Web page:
Aristotle later states:
“Enough has been said to show that music has a power of forming the character, and should therefore be introduced into the education of the young. The study is suited to the stage of youth, for young persons will not, if they can help, endure anything which is not sweetened by pleasure, and music has a natural sweetness. There seems to be in us a sort of affinity to musical modes and rhythms, which makes some philosophers say that a soul is a harmony, others, that is possesses harmony.”
Politics, Book VIII, 1340b 11-19.
And third, delight over the whole experience trains the soul to enjoy the sight of real-world virtue. Politics, Book VIII; 1340a22-27.
Therefore, on this view Pappas notes that catharsis is a clarification of emotion. This is the view held by L. Golden, R. Janko, and M.C. Nussbaum.
“Training emotions has nothing to do with releasing them. Training presupposes that the emotions are here to stay, and need to be calibrated to fit the real-world situations that call them forth…By rousing powerful emotions with a simpler train of events than life provides, tragedy teaches how fear and pity feel and where they are appropriate. That understanding forms part of the groundwork for ethical behavior, since Aristotle connect ethical behavior to well-trained emotions. Thus the clarification view helps harmonize Aristotle’s aesthetic with his ethics” (pg. 18).
Nevertheless, this view has a glaring difficulty. While this view offers contextual support to Aristotle’s argument against Plato’s view of art, music, and poetry, in Politics Book VIII, 1342a7-15, Aristotle refers to catharsis as a relief, something that makes the soul “settle down” (pg. 18).
According to Pappas, others still (e.g., Gerald Else) contend that catharsis does not mean “purging of emotions” or “clarification of emotions.” Rather, than being a psychological word, this word is a literary, narratological term since coherent and significant plot structure is the goal of tragedy (pg. 19).
This is a minority view.
It has the advantage of looking in the Poetics for an argument about what literature knows and how it says it.
According to Beardsley, “Professor Else, on the other hand, translates the passage as follows: ‘carrying to completion, through a course of events in involving pity and fear, the purification of those painful or fatal acts which have that quality.’ The purgation, in his reading, is a purification, and it is not something that takes place in the spectator at all, but something that takes place in the play. It is carried out by the plot itself, in virtue of the fact that the plot consists of events of a certain sort (Professor Else takes pathematon as tragic events, because pathos in later chapters means this)” (pg. 65).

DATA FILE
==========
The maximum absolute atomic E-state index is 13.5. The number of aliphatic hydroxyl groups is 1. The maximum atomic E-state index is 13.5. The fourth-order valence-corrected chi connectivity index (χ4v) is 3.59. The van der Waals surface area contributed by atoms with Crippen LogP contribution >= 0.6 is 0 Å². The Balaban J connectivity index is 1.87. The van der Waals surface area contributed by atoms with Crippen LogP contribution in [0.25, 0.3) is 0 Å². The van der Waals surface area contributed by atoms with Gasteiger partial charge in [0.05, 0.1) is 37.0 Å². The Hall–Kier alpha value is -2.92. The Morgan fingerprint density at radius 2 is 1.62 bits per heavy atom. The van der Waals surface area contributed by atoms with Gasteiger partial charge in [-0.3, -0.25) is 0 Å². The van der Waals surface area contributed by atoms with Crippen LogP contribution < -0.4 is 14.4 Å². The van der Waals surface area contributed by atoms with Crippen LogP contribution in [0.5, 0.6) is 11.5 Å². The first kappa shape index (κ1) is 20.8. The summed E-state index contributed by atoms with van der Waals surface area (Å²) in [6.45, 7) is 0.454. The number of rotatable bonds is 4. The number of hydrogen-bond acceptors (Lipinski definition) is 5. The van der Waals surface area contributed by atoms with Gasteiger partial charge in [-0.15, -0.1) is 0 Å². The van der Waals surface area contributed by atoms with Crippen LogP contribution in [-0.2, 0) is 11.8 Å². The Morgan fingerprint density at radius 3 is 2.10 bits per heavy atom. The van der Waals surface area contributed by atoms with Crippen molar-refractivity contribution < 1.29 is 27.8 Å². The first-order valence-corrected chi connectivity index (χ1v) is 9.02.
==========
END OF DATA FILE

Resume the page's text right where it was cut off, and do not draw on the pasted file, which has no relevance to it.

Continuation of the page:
1. Mimesis is natural to people from childhood (Poetics 1448b6) as opposed to Plato who saw image-making as a lower-level metaphysical perversion. Plato thought of mimesis two fold: as (a) impersonating and the (b) “mock up” or production of a likeness of something.
2. Mimesis is a natural propensity and pleasant because it is a way of learning (Poetics 1448b13; cf. 1448b8) as opposed to Plato who wants knowledge to come in the form of universal statements, the highest sort of learning.
3. Humans love to learn (Metaphysics I.1) and mimesis brings determination and simplification to learning as opposed to Plato who finds it to be denigrating to a virtuous education. Aristotle saw mimesis can involve representation, it is not mimicry nor counterfeiting.
4. Aristotle argues that mimesis takes action as its object thus, tragedy communicates authentically philosophical knowledge as opposed to Plato who argued that mimesis is passive since it either involves putting on the mask (drama) and impersonating or the production of a likeness of something (poetry).
5. Aristotle takes mimesis as imitating nature because of its orderly and purposeful forms fine arts take on; these are productive purposes which are rational, consciously perceive by the mind of its maker (Metaphysics 7.7) as opposed to Plato who thought it displaced or even corrupted reason by arousing the non-rational part of the soul.
6. Only the mimetic arts have as their specific purpose to produce representations or fictional depictions of the world or reality. This is contrary to Plato because he saw mimesis as being an imitation of appearance, not reality.
Regarding the relationship between reality and the artwork, it is important to observe the following quote from Poetics 9:
“Poetry is more philosophical and more serious than history, for it deals with universals, while history speaks of particulars.”
In other words, poetry is offering larger conceptions which structure human experience and understanding, bringing unity, wholeness, or completeness.
1. Thus, mimesis is active; mimesis communicates knowledge, it is not passive, inherently weak, corrupt, or based in ignorance.